India’s foreign ministry said on Friday that disengagement along a disputed border area with China where troops from both countries have been locked in a standoff for more than two years will be completed by Sept. 12.
Indian and Chinese soldiers began withdrawing from the Gogra-Hot Springs area in the western Himalayas on Thursday, after deadly clashes at the frontier in June 2020 strained diplomatic ties.
The move comes ahead of a meeting in Uzbekistan next week that Chinese President Xi Jinping and Indian Prime Minister Narendra Modi are expected to attend.
@MEAIndia on disengagement at area Gogra-Hot Springs (PP-15): "The two sides have agreed to cease forward deployments in this area in a phased, coordinated and verified manner, resulting in the return of the troops of both sides to their respective areas."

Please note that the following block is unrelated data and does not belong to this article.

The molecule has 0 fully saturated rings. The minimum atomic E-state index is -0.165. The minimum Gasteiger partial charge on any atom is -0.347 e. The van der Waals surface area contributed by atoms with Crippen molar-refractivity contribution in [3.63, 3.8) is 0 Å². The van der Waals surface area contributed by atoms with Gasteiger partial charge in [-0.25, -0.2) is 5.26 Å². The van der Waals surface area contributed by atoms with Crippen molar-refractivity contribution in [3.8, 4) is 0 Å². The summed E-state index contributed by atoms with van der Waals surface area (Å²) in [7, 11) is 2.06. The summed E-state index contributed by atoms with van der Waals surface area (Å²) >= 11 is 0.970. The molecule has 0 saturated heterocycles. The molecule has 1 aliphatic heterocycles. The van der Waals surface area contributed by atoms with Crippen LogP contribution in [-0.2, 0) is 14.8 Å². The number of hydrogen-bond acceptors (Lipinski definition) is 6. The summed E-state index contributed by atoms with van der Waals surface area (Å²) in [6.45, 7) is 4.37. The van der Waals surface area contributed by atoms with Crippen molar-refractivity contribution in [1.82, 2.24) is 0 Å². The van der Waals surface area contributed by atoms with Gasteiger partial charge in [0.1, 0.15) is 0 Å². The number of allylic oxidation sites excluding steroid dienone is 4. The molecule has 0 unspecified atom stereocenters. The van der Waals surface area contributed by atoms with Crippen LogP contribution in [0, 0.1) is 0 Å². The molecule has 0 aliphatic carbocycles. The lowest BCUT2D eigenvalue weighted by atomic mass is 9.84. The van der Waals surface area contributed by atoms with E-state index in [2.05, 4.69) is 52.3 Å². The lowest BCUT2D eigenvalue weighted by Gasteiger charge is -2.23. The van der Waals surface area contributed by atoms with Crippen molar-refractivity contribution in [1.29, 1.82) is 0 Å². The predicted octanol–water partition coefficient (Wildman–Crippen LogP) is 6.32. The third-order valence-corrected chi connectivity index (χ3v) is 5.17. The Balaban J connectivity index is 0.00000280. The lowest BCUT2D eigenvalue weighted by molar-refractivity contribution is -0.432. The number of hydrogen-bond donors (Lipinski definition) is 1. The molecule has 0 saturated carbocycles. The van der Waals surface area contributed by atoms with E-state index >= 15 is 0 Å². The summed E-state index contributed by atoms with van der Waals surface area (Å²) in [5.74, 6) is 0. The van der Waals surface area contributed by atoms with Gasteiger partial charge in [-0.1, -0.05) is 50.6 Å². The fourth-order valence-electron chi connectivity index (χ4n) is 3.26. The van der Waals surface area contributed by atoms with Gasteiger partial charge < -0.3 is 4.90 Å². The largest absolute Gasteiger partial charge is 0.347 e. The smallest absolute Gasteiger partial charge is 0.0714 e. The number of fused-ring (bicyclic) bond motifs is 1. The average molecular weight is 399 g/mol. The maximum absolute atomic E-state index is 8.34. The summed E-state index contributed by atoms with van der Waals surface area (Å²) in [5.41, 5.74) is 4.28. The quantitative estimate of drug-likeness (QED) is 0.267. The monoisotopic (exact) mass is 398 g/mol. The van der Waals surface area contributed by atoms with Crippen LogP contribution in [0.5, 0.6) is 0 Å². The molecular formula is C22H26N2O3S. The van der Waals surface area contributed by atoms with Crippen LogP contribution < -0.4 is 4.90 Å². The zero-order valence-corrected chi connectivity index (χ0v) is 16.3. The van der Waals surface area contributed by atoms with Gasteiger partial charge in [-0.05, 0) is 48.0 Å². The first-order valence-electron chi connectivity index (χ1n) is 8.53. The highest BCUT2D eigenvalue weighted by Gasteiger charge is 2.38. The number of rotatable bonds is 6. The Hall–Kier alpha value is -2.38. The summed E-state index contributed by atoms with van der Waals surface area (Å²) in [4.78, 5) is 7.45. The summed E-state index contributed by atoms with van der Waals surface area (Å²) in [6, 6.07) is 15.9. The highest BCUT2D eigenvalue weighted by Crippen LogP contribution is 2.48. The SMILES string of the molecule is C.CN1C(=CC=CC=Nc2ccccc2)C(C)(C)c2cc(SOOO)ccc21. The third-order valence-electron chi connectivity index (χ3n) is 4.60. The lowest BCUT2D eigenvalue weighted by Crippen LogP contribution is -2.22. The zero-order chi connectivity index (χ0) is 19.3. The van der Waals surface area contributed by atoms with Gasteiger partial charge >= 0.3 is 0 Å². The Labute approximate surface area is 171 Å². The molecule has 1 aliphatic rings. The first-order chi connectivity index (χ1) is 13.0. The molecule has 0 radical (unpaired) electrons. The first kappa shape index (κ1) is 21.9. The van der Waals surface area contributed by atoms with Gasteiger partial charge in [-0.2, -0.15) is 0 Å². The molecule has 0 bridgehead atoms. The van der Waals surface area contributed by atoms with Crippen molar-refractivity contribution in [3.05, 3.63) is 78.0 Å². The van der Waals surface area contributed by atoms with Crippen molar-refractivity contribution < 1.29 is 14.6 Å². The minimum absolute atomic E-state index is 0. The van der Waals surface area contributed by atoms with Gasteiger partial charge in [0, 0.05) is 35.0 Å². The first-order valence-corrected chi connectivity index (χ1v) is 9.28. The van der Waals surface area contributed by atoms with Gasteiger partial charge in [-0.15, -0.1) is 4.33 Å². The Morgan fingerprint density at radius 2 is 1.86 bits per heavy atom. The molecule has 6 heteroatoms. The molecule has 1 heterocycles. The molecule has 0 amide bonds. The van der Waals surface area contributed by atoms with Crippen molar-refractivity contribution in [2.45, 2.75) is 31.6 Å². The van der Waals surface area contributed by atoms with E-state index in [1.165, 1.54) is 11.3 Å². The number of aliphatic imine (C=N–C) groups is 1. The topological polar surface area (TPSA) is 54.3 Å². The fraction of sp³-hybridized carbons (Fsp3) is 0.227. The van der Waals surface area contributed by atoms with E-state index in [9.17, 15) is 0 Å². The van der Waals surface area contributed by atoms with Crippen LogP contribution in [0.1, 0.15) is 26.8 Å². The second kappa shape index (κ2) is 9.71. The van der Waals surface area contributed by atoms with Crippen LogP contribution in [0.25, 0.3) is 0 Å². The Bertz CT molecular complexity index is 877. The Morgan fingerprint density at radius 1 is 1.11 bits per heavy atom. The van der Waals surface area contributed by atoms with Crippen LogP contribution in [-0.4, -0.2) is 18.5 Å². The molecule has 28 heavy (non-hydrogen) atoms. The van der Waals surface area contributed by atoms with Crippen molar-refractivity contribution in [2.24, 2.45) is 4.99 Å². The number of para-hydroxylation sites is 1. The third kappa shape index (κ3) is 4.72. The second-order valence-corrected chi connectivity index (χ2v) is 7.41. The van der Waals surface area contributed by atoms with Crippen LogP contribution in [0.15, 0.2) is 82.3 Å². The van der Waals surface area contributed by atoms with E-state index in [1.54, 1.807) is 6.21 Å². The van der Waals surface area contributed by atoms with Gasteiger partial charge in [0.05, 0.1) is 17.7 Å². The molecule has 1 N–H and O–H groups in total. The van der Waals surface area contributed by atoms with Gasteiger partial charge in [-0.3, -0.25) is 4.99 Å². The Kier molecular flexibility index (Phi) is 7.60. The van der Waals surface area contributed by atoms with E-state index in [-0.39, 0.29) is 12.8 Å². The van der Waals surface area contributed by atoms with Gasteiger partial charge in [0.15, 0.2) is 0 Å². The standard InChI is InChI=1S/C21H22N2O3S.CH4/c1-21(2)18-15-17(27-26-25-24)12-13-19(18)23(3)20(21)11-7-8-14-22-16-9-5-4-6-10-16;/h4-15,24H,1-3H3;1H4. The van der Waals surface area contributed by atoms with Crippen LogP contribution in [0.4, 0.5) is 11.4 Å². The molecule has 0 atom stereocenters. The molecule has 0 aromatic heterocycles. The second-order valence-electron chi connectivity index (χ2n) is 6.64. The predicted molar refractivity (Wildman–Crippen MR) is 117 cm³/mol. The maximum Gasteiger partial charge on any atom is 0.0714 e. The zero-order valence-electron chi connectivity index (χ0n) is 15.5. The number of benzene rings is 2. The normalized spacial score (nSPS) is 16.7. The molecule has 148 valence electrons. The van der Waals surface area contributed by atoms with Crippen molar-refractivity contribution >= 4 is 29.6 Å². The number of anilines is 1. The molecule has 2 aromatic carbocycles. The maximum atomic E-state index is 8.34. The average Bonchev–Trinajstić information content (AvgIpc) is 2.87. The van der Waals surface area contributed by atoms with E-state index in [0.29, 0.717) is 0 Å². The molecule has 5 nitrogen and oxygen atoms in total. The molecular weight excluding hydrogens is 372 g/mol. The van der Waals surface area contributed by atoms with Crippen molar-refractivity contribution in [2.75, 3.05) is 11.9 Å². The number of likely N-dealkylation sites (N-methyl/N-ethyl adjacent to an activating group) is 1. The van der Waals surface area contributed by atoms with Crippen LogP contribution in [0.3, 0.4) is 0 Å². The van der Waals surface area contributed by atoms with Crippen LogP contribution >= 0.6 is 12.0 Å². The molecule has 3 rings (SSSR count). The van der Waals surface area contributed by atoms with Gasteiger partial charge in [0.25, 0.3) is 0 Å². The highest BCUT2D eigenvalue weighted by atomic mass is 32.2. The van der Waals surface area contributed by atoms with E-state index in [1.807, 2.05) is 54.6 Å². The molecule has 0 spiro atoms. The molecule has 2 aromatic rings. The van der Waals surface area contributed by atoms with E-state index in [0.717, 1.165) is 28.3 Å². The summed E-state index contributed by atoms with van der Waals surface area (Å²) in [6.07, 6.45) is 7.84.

— Mayank (@mayankreports) September 9, 2022
“The two sides have agreed to cease forward deployments in this area in a phased, coordinated and verified manner, resulting in the return of the troops of both sides to their respective areas,” India Foreign Ministry spokesman Arindam Bagchi said in a statement.
All temporary structures in the area erected by both militaries will also be dismantled as part of the agreement, he said.
India and China share an undemarcated 3,800 km (2,360 mile) border, where their troops previously adhered to long-standing protocols to avoid the use of any firearms.
At least 20 Indian soldiers and four Chinese were killed in hand-to-hand fighting in 2020, when troops from the two sides clashed in the Galwan area of the Ladakh region that straddles the de facto border known as the Line of Actual Control (LAC).
Read more: China-India border clash back in headlines
“The agreement ensures that the LAC in this area will be strictly observed and respected by both sides, and that there will be no unilateral change in status quo,” Bagchi said.
Reuters with additional input by GVS News Desk